Andong specialty comes to Insa-dong

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Andong specialty comes to Insa-dong


One of Seoul’s hubs of tradition is Insa-dong. Or at least, Seoul’s tourism authorities would have you believe so; a cynic might point out that, in actual fact, the colorful art galleries, gift shops and recreated street performances are as exotic to most Koreans as they are to foreign tourists.
More concretely, in the countryside, one of the nation’s wellsprings of tradition is the district of Andong in the far south. When it comes to drink, it is home to one of the area’s ― and Korea’s ― most renowned beverages. Andong Soju claims to be made to a recipe once served to Kublai Khan.
On the food front, Andong noodles are so famed that they caused a minor brouhaha when Kim Young-sam ascended to the Blue House. In the first of many populist moves, Kim ordered that Andong noodles replace the more lavish Chinese banquets that had previously been served in the presidential residence.
The taste of Andong has now come to Insa-dong. In February, “Soram,” an Andong noodle house, opened. Although part of a five-restaurant chain “Soho Jung,” franchises are not permitted in Insa-dong, so the owners changed the name to bypass this rather odd regulation.
But could noodles, a rather proletarian food, have satisfied the presumably genteel palates of the denizens of the pres’s res?
“My mother, who opened her first restaurant in Apgujeong in 1983, grew up in a wealthy family in Andong,” says owner Lim Dong-yeul, 56.
“Andong is a wealthy area, so they had sophisticated taste,” he claims, “but now there are no Andong noodles in Andong!”

Although set in a basement, Soram is painted white with a high ceiling, making it light, bright and airy. There is a main dining area, plus a number of private rooms around the periphery. The crockery and artwork on the walls are the work of local artist and craftswoman Kim Kyung-sook of Yedang Gallery (Parents: The kindly Ms. Kim runs a small art/painting workshop at the large Ssamziegil complex on the Insa-dong main drag every Sunday ― recommended for the little ones.)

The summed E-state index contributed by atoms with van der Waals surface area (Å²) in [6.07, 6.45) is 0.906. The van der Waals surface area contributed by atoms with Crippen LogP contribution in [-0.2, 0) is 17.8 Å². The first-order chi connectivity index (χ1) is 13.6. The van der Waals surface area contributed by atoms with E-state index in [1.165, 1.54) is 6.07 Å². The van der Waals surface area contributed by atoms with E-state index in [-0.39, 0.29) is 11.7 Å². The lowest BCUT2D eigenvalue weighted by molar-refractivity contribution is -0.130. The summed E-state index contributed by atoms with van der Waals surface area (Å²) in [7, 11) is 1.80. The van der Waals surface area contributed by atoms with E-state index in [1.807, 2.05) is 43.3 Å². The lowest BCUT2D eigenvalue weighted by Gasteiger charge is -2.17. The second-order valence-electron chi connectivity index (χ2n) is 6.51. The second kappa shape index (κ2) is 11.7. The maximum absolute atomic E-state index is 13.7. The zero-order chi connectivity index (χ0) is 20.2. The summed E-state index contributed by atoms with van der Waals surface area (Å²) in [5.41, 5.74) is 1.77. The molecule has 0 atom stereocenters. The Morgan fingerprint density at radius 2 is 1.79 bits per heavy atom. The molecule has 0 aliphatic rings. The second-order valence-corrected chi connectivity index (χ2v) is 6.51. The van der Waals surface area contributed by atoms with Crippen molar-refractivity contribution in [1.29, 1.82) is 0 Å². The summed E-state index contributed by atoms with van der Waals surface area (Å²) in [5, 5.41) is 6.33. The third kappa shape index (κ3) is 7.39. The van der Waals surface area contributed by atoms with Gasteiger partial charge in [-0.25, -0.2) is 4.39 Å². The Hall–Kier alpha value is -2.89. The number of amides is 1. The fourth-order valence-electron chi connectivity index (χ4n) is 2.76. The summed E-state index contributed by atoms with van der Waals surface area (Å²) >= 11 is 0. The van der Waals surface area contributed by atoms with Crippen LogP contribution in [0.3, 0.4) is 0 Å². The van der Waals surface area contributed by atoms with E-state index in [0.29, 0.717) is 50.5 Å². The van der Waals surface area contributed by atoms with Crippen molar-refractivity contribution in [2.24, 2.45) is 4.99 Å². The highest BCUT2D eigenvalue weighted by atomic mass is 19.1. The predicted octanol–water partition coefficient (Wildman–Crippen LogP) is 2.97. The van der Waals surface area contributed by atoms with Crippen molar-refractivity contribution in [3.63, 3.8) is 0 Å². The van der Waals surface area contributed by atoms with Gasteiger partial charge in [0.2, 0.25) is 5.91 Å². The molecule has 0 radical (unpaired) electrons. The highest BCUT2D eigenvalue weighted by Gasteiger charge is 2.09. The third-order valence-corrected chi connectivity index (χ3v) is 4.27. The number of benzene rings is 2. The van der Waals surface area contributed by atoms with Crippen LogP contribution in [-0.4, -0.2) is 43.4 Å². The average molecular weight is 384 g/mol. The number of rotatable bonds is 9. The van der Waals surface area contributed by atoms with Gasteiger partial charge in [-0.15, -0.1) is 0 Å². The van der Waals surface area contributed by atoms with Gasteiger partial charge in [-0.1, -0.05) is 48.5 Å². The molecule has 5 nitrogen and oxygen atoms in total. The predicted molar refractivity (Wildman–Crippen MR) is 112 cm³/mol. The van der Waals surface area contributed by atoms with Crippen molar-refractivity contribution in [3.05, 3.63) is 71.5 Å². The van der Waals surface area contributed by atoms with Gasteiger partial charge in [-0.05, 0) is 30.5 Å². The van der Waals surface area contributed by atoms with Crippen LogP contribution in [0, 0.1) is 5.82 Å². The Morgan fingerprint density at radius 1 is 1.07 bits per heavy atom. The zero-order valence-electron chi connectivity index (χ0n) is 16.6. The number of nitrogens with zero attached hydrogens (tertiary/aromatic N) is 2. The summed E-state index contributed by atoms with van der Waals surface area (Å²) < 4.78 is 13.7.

The food matches the decor. It is simple but with quality ingredients and close attention to detail in the preparation. The menu is a single pager and we tried pretty much everything as part of the 19,000 won-per-head set menu.
First was maemil muk (Jellied Buckwheat). These are long rectangular rods sprinkled with sesame seeds, chopped kimchi and spinach and dried kim. This is a light and fresh-tasting dish which offers pretty much the full range of textures ― from the crisp leaves of seaweed to the slippery jellied buckwheat. (A source in the industry tells me that George Bush Sr., who visited Korea just prior to last year’s Asean Summit, was much enamored of this dish.)

Modeum jeon (egg pancakes) were, again, light and virtually grease-free. Half contained white fish; the other half contained beef lung. Both are excellent ― the lung, if you have not been fortunate enough to have sampled this particular delicacy, is something like liver, and although not quite as rich tasting as the latter, appears (last time I looked) to have added a few hairs to my chest.
The sueyuk (steamed beef) was outstanding. This platter offered some very tender, moist and lean pork. I often find sueyuk extremely fatty, but here it is lean and well trimmed. I was not expecting to find high quality meat in a restaurant that is essentially a noodle house, but I have to admit here that I was wrong, well, not as right as I usually am.
And finally, the piece de resistance: the kuksi (noodles). Served with small portions of chopped meat and spring onion, as well as tiny pieces of red and green pepper in broth, these are a really soft set of noodles ― especially considering that they are machine made (albeit using a highly specialized method). We were told that even the monks from nearby Jogye Temple have been spotted surreptitiously slurping the meat soup noodles here.
Among the side dishes, the kimchi really merited praise. It was a typical white cabbage variety, but the cabbage itself was fresh and crunchy, and came in a rich, dark and very spicy sauce that will satisfy the most incendiary palate.
The only disappointment was the booze list, which is limited to the unholy trinity of soju, baekseju and chongha, all served at the usual prices. With so many competing Insa-dong establishments offering a range of varied and exotic traditional and neo-traditional alcoholic beverages ― not to mention several places that also offer wine lists ― this is an oversight.
The management say they will be adding wine to the menu, though they seem undecided as to whether to charge corkage to those who bring their own.
The verdict: Simple but effective.

English: spoken by the manageress
Tel: 720-4490
Address: Basement 1, Baekak Art Gallery Building, 192-21 Gwangundong, Insadong, Jongno Gu
Subway: Anguk
Parking: Some spaces outside
Hours: 11:00-10:00PM, 7 days
Dress: Come as you are

by Andrew Salmon
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